WASHINGTON — A proposal to ban plastic bags from compost piles in Michigan — a rare statewide effort to restrict their use — is drawing complaints from industry and pushing plastics officials to tout an alternative.
The proposal would ban plastic bags from lawn and leaf composting. Plastics officials want the state instead to adopt standards that would allow any type of bag, as long as it is biodegradable and does not interfere with composting.
No other state has legislation restricting plastic bags from being used to collect compost, officials said. But local ordinances restricting plastic are much more common, largely because of bad experiences with plastics that do not degrade well, according to industry officials.
The state legislator sponsoring the bill, Rep. Kirk Profit, D-Ypsilanti, could not be reached for comment.
Profit is open to talking about other alternatives as long as composting is not made more complicated, said Roger Bernstein, vice president of state government affairs for the joint state lobbying arm of the Washington-based Society of the Plastics Industry Inc. and the American Plastics Council.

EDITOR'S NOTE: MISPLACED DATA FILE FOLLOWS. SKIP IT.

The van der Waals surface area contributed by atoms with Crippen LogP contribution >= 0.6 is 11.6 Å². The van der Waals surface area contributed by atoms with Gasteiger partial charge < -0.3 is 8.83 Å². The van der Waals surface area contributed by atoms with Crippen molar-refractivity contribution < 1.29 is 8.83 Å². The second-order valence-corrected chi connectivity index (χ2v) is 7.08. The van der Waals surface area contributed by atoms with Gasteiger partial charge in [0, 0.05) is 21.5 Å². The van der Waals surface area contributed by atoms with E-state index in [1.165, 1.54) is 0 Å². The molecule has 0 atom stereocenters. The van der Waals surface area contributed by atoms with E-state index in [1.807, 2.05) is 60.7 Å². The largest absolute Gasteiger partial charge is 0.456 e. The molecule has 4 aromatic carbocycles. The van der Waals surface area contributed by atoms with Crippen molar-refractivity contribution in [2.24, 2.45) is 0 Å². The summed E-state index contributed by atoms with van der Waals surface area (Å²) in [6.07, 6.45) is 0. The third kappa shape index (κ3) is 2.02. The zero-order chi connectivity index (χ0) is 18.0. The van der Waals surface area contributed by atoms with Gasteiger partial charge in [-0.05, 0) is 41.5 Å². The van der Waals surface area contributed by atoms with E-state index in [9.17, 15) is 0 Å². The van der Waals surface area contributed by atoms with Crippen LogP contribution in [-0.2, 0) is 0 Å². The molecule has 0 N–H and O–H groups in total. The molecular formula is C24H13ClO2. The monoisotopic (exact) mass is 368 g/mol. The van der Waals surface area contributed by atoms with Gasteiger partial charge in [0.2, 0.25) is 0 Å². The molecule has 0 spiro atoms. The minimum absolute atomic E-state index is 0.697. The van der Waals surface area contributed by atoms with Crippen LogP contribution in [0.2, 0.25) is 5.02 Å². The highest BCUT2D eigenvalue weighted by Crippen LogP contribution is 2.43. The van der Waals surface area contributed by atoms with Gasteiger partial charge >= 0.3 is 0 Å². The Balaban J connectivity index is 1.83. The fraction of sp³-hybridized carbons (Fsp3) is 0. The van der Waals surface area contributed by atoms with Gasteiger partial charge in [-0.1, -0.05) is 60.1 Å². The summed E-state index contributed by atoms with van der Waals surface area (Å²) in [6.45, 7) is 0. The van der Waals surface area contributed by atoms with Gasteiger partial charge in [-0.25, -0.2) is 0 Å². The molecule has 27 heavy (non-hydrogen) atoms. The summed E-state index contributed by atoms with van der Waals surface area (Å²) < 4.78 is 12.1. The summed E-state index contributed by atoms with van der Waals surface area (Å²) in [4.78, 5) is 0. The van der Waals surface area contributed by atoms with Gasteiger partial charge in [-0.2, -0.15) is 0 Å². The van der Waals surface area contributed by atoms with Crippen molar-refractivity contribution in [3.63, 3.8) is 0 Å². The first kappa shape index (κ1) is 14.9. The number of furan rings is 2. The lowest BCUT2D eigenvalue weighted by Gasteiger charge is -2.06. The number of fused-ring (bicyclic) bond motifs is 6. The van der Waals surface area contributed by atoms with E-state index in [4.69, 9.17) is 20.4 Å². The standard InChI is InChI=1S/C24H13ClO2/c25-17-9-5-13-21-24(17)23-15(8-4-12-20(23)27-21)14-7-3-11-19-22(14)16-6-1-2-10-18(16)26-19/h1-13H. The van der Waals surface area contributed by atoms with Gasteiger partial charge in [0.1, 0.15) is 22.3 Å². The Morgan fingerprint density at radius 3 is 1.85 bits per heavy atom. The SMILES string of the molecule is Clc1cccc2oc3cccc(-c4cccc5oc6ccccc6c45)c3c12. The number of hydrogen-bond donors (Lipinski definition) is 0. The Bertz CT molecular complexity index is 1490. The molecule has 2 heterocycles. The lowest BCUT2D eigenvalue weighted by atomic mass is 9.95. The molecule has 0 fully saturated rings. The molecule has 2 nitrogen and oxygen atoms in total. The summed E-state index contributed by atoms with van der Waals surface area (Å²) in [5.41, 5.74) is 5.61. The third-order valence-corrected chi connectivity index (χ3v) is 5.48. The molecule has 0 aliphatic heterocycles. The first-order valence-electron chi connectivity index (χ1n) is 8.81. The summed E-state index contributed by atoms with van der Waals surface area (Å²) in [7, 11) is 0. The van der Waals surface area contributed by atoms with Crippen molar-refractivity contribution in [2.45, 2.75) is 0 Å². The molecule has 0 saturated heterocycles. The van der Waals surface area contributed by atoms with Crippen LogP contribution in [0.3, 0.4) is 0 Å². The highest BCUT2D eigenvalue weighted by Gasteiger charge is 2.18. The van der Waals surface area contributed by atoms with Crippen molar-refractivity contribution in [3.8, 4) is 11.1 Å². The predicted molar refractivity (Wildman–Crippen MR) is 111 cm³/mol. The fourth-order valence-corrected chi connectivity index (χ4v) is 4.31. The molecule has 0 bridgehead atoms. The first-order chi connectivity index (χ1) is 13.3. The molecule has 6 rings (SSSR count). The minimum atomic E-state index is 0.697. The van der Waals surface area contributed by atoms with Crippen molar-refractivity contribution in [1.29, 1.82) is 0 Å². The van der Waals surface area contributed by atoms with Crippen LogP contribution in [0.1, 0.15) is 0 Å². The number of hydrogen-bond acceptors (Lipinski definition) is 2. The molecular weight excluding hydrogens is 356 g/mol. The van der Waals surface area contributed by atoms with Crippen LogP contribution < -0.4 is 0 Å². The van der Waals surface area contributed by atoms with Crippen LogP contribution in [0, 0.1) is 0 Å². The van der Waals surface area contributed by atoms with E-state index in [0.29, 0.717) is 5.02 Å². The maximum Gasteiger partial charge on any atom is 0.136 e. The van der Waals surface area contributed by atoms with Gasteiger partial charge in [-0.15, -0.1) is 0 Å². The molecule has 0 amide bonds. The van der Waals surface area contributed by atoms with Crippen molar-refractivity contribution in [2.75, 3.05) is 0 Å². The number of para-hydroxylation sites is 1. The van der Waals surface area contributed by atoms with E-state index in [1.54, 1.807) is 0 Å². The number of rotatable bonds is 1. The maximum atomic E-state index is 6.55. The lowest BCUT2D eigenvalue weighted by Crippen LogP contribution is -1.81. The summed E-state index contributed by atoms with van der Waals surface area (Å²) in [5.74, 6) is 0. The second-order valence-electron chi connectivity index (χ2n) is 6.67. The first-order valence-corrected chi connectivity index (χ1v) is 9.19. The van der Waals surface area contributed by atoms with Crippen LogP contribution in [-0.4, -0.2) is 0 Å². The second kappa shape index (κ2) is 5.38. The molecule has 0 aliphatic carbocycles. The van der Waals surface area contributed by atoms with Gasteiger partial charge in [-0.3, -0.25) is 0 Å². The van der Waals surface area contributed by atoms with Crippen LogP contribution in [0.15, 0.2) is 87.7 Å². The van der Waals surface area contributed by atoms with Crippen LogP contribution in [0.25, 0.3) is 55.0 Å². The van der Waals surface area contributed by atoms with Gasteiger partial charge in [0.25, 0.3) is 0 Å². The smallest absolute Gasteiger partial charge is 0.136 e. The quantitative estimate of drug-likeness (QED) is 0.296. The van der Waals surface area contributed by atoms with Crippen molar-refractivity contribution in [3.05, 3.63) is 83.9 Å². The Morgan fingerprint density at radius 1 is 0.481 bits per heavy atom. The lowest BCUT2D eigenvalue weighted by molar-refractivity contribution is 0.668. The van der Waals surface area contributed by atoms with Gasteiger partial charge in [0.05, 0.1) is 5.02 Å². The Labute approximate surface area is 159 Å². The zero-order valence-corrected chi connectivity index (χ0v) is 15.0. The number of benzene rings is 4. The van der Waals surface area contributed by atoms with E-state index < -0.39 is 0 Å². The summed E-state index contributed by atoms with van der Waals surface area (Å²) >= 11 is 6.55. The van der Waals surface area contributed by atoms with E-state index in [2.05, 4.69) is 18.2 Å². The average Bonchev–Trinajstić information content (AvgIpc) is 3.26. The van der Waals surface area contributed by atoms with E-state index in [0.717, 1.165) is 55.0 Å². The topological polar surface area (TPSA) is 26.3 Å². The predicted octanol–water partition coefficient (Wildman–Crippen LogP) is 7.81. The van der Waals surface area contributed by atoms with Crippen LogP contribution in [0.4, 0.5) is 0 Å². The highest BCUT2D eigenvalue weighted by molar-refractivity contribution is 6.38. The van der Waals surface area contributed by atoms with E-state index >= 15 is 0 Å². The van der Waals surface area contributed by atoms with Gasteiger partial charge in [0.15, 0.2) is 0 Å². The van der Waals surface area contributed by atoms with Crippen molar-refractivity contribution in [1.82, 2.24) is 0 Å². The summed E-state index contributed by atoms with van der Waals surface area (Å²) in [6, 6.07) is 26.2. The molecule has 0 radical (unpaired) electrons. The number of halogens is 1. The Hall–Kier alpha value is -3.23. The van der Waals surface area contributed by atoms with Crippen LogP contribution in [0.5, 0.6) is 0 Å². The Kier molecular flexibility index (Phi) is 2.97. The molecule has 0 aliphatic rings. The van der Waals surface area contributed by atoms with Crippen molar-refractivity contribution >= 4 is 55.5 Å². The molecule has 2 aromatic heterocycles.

``We're open to discussion,'' he said. ``If push comes to shove and you can't create standards that make sense, we'd prefer no legislation to bad legislation.''
The Michigan House has momentum to pass a bill, but Bernstein was not sure how much support exists in the state Senate.
SPI's Degradable Polymers Council wants the state to adopt European standards that specify how quickly a bag must disintegrate before it can be used for compost, said Steve Mojo, a market development consultant for Cargill Inc., a Minneapolis-based make of biodegradable resin.
Basically, those standards require that no more than 10 percent of the bag remain on a 2-millimeter screen after a typical 12-week composting cycle, that 60 percent of the bag mineralizes in six months and that there is no significant ecological toxicity from the bag.
European countries have developed standards on biodegradability because composting is used more widely there, said Frederic Scheer, chief executive officer of Biocorp Inc., a Los Angeles-based biodegradable bag extruder.
Local governments in the United States are wary of claims that plastic is biodegradable because some polyethylene-based bags improperly are touted as degradable, even after the Federal Trade Commission restricted such claims, Scheer said.
``You have a lot of skepticism about this whole issue,'' he said. ``They know that `biodegradable' 10 years ago did not work. Nobody is going to take a chance.''